- Fans missed out on an amazing performance by Antonio Banderas as Zorro in the Django/Zorro film that never got made.
- Banderas, who previously played Zorro in two films, was primed and ready to star in another adventure and was seemingly on board for the crossover.
- Banderas would have brilliantly brought to life the foppish and impactful depiction of Zorro under Tarantino’s direction, adding flair and making an impact beyond just his own story.
Quentin Tarantino had an idea for a sequel film to Django Unchained, in which the titular Django would team up with the legendary Zorro, and it’s been teased that Antonio Banderas would have reprized his role. While the Django/Zorro film never got made, Tarantino did rework the concept into a seven-part comic book series. The book was as tightly written, intricately crafted, and satisfyingly action-packed as any Taranino fan would expect from the filmmaker. But more than that, this comic also acted as something of a storyboard/concept art for the unmade film, including Tarantino’s depiction of Zorro. Based on what was shown in the comic, it’s clear that fans really missed out on what assuredly would have been an amazing performance by Antonio Banderas.
Antonio Banderas was originally Zorro in the 1998 film The Mask of Zorro, which acted as the character’s origin. Banderas then reprized the role in 2005’s The Legend of Zorro, where he was depicted as the fully-realized sword-wielding vigilante. This series ended with Banderas as the definitive Zorro, with the potential for many more years of storytelling to come. In other words, the character was primed and ready to star in another adventure. And what better way than to team up with a similarly badass hero from roughly that region and time period, Django Freeman? That’s assuredly the exact thought Quentin Tarantino had, and according to multiple reports, Banderas was seemingly on board for the Django/Zorro crossover as well.
Antonio Banderas’ Zorro Would Have Been Foppish & Impactful Under Tarantino’s Direction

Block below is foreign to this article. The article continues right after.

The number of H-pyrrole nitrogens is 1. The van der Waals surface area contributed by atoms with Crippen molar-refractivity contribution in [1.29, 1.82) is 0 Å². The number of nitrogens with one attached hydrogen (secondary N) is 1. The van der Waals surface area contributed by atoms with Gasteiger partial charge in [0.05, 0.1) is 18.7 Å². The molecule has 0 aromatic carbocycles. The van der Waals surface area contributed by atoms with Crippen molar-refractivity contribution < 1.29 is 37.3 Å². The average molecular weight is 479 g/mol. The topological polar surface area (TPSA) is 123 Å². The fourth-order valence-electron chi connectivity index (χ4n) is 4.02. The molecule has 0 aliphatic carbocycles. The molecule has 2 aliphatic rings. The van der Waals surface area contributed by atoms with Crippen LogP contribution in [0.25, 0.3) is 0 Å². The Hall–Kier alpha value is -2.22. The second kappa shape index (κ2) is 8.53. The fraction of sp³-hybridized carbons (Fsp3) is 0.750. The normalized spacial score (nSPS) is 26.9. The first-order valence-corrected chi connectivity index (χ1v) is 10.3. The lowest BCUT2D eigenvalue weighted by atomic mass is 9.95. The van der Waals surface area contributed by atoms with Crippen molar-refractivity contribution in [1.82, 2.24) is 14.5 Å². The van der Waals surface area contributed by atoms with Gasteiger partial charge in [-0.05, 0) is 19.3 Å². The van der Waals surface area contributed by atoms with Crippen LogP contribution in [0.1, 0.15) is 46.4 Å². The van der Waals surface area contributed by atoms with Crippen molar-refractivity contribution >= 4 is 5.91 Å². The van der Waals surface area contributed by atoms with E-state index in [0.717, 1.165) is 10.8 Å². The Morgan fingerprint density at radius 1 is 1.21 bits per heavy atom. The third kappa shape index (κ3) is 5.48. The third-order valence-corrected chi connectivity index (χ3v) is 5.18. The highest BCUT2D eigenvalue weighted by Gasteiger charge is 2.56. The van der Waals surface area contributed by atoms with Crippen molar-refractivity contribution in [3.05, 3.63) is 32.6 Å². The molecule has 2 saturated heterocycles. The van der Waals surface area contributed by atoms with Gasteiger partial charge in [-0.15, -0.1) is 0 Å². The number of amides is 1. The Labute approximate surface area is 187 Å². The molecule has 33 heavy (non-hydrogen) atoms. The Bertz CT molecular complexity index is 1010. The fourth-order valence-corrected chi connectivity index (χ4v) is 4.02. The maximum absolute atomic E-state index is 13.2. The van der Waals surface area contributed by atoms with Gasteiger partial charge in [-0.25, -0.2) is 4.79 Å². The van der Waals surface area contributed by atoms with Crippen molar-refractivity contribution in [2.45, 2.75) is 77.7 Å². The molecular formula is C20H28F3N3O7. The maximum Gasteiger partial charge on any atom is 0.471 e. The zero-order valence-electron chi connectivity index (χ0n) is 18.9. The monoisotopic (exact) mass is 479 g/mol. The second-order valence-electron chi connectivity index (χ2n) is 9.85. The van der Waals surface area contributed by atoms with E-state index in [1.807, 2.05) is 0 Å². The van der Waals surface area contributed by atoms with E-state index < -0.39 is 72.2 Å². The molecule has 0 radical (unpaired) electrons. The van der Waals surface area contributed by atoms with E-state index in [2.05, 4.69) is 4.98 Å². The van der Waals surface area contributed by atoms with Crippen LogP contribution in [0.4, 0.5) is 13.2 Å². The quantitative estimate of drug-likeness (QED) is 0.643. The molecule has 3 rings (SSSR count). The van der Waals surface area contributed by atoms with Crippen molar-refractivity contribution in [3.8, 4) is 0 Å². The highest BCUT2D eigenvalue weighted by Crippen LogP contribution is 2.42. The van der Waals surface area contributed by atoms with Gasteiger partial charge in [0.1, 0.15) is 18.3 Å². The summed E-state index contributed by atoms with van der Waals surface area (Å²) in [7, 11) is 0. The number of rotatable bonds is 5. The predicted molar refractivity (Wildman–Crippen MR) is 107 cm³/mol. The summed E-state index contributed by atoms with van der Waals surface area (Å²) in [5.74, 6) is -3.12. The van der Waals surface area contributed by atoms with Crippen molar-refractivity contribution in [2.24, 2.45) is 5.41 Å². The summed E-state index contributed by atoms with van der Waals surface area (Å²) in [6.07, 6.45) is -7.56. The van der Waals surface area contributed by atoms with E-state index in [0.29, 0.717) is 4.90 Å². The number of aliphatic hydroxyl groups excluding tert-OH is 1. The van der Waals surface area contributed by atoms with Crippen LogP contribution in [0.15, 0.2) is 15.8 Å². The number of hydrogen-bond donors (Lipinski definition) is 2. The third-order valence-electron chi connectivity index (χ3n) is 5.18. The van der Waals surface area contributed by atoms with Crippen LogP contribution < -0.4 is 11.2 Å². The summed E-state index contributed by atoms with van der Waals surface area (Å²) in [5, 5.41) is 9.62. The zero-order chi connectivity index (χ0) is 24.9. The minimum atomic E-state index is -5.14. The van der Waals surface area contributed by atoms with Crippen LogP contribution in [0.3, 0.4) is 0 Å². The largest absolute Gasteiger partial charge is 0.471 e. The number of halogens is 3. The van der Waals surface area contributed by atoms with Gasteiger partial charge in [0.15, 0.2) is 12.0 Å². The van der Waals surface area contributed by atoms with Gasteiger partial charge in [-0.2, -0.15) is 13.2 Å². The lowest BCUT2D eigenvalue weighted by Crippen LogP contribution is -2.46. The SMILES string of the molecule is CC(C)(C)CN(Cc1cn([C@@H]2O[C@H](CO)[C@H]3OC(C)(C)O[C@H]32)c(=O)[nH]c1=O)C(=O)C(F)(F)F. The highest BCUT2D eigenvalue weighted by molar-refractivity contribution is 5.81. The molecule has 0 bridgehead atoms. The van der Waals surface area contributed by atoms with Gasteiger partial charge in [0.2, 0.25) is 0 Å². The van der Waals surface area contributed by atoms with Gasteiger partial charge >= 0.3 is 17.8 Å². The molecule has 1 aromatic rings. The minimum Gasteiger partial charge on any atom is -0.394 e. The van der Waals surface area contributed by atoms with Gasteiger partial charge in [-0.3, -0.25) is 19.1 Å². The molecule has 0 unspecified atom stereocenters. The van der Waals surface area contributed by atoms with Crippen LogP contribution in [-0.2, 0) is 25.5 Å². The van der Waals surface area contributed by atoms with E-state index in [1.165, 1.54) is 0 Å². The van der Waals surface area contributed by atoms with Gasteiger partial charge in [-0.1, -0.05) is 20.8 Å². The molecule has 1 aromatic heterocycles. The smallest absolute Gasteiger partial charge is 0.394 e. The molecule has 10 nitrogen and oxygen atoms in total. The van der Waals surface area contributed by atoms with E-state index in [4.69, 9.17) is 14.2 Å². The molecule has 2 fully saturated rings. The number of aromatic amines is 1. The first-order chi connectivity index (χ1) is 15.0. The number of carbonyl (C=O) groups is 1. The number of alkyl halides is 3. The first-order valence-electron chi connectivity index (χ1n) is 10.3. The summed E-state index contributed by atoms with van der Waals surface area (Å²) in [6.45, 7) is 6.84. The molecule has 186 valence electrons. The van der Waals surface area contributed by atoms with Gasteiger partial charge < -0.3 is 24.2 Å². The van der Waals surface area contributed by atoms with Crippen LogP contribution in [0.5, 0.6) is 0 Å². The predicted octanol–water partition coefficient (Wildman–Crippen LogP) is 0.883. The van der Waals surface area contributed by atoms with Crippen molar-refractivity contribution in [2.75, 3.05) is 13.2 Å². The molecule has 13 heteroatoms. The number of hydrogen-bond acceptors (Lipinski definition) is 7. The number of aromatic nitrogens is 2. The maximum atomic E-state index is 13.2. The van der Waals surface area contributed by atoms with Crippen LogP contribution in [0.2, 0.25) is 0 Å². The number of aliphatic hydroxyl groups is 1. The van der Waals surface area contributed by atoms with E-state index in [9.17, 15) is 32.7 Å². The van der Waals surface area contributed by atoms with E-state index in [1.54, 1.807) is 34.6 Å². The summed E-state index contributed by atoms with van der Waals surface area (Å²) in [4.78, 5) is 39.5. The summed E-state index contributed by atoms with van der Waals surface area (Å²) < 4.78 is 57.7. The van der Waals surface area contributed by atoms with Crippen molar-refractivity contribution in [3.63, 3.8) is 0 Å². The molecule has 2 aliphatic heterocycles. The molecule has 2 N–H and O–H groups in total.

In Django/Zorro by Quentin Tarantino, Matt Wagner, and Esteve Polls, Django has partnered up with Zorro to take down the villainous Archduke of Arizona. More accurately, Django has been hired by Don Diego de la Vega to act as his bodyguard while de la Vega takes down the Archduke from inside his own proverbial kingdom. It isn’t until later that Django learns that this older gentleman is, in fact, El Zorro. Before that, Django just sees a man who enjoys the finer things in life, dresses loudly and exuberantly, and who is still amazingly skilled with the sword. Diego is eloquent, intelligent, and deadly in a way no one would expect based on his boisterous appearance. Plus, it’s revealed that this aspect to Zorro’s secret identity actually isn’t an act at all, which is another layer to the character added by Matt Wagner, as introduced in Wagner’s other Zorro projects. In fact, Quentin Tarantino admitted as much in the comic series itself. His comments were as follows:
One of the things that’s usually done in Zorro stories is to imply that the foppish mannerisms of Don Diego are a strategic ruse to lull the villains into a false sense of security and to throw suspicion off Zorro’s real identity.
But the way Matt [Wagner] sees the character, the foppish mannerisms aren’t a ruse. They are who Don Diego de la Vega is. And the more years pass and the more he hides behind it, the less it’s an affectation, and the more it is who he’s become.
Antonio Banderas would have brought this depiction of Zorro to life brilliantly (even if he technically played Alejandro Murrieta in the original, not Don Diego de la Vega). Imagine, an older Banderas dressed to the nines in the most absurdly lavish finery imaginable, bringing a flair to the role that no one else could. Not only would Zorro’s style be entertaining to witness, but also his impact in a story beyond just his own. On multiple occasions throughout the crossover, Zorro is compared to Dr. King Schultz from the original Django Unchained (who was played by Christoph Waltz). That character was arguably one of Quentin Tarantino’s best written, and Antonio Banderas would have had a shot at capturing that energy, thereby giving Django a chance at closure with his former friend and mentor his original story didn’t allow through his relationship with the iconic Zorro.
Antonio Banderas’ return to Zorro under the guiding hand of Quentin Tarantino within the previously established Django Unchained continuity would have been an absolute treat, and the comic that became of this planned film only confirms it.
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